Women still under-represented in science, engineering and technology

29 November 2004

While the proportion of women academic staff in universities and technikons increased significantly over the past decade from less than a third (30%) in 1992 to 40% in 2001, women remained under-represented within the natural sciences and engineering sectors.

This is according to an investigation into women's participation in science, engineering and technology (SET) commissioned by the Department of Science and Technology's advisory group, the South African Reference Group (Sarg) on Women in SET.

Deputy vice-chancellor Professor Cheryl de la Rey presented the findings of the report titled Facing the Facts: Women's Participation in Science, Engineering and Technology, at a launch function on November 8.

The study utilised data sources from across the spectrum of the public science system and, in addition to benchmarking the status of women's participation in public sector SET, it served to inform planners and policy makers within government, higher education and SET institutions.

As South Africa's future SET workforce will be drawn from the current stock of students, the study examined the number of women enrolling and graduating.

Findings show that although women form the majority of enrolments, the more advanced the level of study, the fewer the number of women students, graduates and women of colour.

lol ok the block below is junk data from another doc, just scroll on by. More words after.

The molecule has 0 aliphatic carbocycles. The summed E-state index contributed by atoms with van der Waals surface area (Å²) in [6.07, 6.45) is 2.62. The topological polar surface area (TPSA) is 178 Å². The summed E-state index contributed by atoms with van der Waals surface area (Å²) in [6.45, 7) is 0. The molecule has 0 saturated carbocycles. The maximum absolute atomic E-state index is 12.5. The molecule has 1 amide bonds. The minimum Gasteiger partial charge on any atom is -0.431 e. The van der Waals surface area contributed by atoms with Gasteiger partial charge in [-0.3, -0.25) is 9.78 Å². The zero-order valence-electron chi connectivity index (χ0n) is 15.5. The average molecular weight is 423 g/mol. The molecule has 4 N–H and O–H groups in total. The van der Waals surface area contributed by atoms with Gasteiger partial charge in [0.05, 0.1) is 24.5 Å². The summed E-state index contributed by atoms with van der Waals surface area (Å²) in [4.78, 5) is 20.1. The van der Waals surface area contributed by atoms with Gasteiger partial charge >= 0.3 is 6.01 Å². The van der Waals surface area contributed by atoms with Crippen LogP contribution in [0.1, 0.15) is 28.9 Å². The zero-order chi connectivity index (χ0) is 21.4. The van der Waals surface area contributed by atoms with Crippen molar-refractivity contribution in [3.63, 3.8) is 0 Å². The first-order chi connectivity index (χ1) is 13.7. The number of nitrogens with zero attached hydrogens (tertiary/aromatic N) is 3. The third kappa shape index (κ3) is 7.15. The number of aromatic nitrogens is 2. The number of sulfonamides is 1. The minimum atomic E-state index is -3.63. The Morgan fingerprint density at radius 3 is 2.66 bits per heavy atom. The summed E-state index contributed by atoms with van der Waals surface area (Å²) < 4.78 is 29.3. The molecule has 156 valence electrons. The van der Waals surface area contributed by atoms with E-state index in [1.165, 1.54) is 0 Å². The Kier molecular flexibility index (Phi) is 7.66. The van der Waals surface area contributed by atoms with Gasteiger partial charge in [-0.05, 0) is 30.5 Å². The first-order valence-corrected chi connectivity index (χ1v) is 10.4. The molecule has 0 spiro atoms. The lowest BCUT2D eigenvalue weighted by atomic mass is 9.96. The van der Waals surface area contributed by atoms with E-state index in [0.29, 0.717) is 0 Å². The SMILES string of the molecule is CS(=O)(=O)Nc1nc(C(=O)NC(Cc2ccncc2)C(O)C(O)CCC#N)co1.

Within the university sector in 2001, women were in the majority in enrolments at the undergraduate and lower postgraduate levels, and in the minority at the upper postgraduate (master's and doctoral) level. Only 42% of upper postgraduate enrolments were women.

The study found that while the bulk of academic staff at universities and technikons is located in the social sciences and humanities, this skewed distribution was even more pronounced among women: 61% of women instruction staff were in the social sciences and humanities, compared to 50% of male staff. This pattern was inverted for the natural sciences and engineering, with 38% men and 21% women instruction staff.

Despite marked improvements after 1992, there remained relatively few women in the senior ranks within the higher education sector. Within the university sector, in 2001 only 7% of women academics were professors, compared to 26% of the men staff.

When it came to publication outputs, the study showed that while more than two-fifths of the professional staff in the higher education and science council sectors are women, less than one third (29%) of all active publishing scientists on the SA Knowledgebase are women.

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